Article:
74 INNOVATION IN GLOBAL INDUSTRIES 100 80 Number of Patents 60 40 20 0 1988 1992 1996 2000 2004 Year Brazil India China Ireland Israel FIGURE 8  Number of U.S. software patents invented in underdog countries. SOURCE: USPTO data and authors’ calculations. software-8.eps Patenting Activity by Region Figure 8 shows the number of U.S. patents invented in the underdog coun- tries based on inventor location. Israel is the only one among them to have a significant number of U.S. patents. Israeli patenting activity increased from 3 in 1998 to a high of 90 in 2003. No other country has had more than 20 patents in any one year, though the number of patents invented in India has risen slightly in recent years, from an average of 0.5 throughout the 1990s to 16 in 2004. Figure 9 shows the number of patents invented in the East Asian Tigers based on inventor location.20 The number of patents invented in these countries is significantly higher than that of the underdogs. However, evidence suggests that many of these patents may be related to electronics.21 Patenting among these countries is dominated by inventors from indigenous electronics companies in Korea and Taiwan: in 2004, 264 of the 280 patents granted were from this set of assignees. 20  For the purposes of this paper, the Asian Tigers consist of Korea, Taiwan, Singapore, and Hong Kong. This is a separate and distinct set from the software underdogs. 21  The top patenting firms in these countries include Daewoo Electronics Co. Ltd. (33), Electron- ics and Telecommunications Research (60), Hyundai Electronics Industries Co. Ltd. (57), Industrial Technology Research Institute (55), Inventec Corporation (25), LG Electronics (102), and Samsung Electronics (463). All of these companies are heavily involved in electronics research.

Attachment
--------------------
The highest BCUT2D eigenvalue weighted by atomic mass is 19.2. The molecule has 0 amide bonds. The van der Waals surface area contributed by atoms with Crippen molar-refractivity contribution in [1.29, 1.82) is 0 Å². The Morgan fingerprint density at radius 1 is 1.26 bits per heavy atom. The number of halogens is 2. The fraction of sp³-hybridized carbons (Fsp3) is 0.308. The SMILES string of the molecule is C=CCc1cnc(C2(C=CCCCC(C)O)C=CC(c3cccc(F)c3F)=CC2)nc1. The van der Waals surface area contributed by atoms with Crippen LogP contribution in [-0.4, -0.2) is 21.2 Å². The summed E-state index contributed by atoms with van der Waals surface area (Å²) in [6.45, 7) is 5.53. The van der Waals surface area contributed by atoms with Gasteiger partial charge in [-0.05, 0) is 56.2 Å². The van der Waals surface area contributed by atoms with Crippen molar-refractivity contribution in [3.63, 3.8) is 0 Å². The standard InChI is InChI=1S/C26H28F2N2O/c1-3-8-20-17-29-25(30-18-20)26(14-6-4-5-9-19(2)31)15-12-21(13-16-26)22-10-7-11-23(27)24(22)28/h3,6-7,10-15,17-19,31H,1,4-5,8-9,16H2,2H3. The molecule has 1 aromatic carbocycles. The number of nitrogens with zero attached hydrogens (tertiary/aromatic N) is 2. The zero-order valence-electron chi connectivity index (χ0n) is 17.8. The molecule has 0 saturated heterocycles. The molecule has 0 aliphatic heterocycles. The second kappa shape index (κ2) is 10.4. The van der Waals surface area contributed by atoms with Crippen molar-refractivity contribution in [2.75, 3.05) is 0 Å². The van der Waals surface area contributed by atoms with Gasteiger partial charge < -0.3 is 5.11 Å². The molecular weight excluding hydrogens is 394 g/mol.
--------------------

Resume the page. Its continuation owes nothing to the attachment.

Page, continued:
SOFTWARE 75 150 100 Number of Patents 50 0 1988 1992 1996 2000 2004 Year Korea Taiwan Singapore Hong Kong FIGURE 9  Number of U.S. software patents invented in East Asian Tigers. SOURCE: software-9.eps USPTO data and authors’ calculations. Assignee Location for Patents Invented Abroad As noted earlier, multinational firms have played a major role in the devel- opment of software industries in other countries such as India and Ireland and may be driving the patenting activity by overseas inventors. To investigate this question further, we examined the location of U.S. software patent assignees for U.S. software patents invented in different countries. The overwhelming majority of patents invented in the United States were also assigned to U.S. firms. This fraction ranges from 93 to 97 percent over the period 1988-2004. No other region ever exceeded 6 percent in these data. Figure 10 shows the distribution of assignee country for patents invented in the underdog countries. Here, the fraction of patents assigned to U.S. firms has generally been increasing over time, ranging from 20 percent in 1990 to a high of 65.7 percent in 2002. Excluding Israel (which has a robust software product industry) from the software underdogs, the top assignees in the software under- dogs are 3Com (12), IBM (25), and Texas Instruments (12); no other company has more than five patents. The percentage of patents invented in underdog na- tions that are assigned to underdog firms has similarly been declining over time, from 80 percent in 1990 to 32.7 percent in 2004. The increasing share of patents invented abroad in one of the software un-